Bacillus subtilisas probiotic candidate for red sea bream: Growth performance, oxidative status, and immune response traits

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Abstract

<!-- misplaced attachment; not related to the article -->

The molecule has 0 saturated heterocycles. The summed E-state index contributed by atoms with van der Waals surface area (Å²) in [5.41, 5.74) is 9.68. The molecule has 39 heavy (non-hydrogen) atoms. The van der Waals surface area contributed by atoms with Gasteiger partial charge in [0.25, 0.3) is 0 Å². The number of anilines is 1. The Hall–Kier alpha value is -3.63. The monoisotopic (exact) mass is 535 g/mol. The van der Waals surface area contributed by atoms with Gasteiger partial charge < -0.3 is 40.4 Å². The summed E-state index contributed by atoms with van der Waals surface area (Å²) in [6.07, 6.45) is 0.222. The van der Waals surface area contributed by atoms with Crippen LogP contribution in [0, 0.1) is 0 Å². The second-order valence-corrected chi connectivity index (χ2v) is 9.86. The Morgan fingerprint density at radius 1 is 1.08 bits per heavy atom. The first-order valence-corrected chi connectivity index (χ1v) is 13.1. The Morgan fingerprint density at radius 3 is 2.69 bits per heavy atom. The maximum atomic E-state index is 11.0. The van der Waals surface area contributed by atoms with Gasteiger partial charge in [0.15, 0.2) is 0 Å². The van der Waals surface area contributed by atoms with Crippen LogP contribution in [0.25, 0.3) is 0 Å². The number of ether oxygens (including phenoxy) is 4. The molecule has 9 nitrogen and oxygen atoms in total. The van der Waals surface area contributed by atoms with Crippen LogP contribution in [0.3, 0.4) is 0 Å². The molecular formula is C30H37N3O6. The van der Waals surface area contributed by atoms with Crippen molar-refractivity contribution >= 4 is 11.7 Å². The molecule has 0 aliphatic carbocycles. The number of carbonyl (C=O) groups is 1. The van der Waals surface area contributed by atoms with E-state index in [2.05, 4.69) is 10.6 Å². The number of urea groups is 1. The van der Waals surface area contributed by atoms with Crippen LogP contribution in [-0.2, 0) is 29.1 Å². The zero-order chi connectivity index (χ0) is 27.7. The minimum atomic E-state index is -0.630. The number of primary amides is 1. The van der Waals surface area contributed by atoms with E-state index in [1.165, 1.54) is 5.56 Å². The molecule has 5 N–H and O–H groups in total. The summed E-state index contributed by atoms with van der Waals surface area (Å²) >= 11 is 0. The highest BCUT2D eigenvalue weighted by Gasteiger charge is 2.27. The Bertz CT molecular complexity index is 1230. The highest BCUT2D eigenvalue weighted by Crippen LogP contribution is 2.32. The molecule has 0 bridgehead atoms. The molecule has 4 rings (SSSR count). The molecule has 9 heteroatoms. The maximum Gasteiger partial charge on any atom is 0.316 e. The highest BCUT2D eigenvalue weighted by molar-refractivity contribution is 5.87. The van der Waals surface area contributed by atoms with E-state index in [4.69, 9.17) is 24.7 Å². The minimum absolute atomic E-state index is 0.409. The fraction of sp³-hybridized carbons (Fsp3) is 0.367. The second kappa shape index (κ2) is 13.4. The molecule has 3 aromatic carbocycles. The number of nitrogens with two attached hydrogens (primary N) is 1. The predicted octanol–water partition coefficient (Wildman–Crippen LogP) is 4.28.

The effects of dietary administration of Bacillus subtilis on the growth, digestive enzyme activity, blood chemistry, oxidative status and immune response of red sea bream (Pagrus major) were evaluated in the current study. Fish fed five different levels of B. subtilis at 0 (BS0), 1×104 (BS1), 1×106 (BS2), 1×108 (BS3) and 1×1010 (BS4) CFU kg−1 diet for 60 days. The obtained results showed that B. subtilis supplementation significantly improved growth performance (FBW, WG and SGR), feed utilization (FI, FCE, PER and PG) and whole-body protein content when compared to the control group (P<0.05). Furthermore, the specific activities of amylase, protease and lipase enzymes up regulated significantly upon B. subtilis incorporation in red sea bream diets (P<0.05). No changes have been reported on blood biochemical variables except for the plasma total protein, which increased significantly in fish fed BS3 diet when compared with the control diet (P<0.05). Hematocrit, hemoglobin and the nitro blue tetrazolium values also reported the highest values significantly in fish fed B. subtilis, especially in case of BS3 and BS4 diets (P<0.05). Serum bactericidal activity enhanced significantly in BS2, BS3 and BS4 groups (P<0.05), while mucus bactericidal activity showed no significant activity among tested groups (P>0.05). Serum lysozyme activity exhibited higher values in case of BS3 and BS4 groups than BS0 group (P<0.05), while mucus lysozyme activity increased only in BS3 group. Also, serum peroxidase activity enhanced significantly in fish fed BS2 and BS3 diets (P<0.05), however, no activities were observed in the collected mucus. All groups reflexed high tolerance ability against oxidative stress except for BS0 and BS1 groups. Additionally, catalase activity increased significantly in all B. subtilis fed groups when compared to BS0 group (P<0.05). Considering the obtained results, the supplementation of B. subtilis in the diet of red sea bream at 1×108 and 1×1010CFUkg−1 diet could improve the growth, feed utilization, health condition and immune response.

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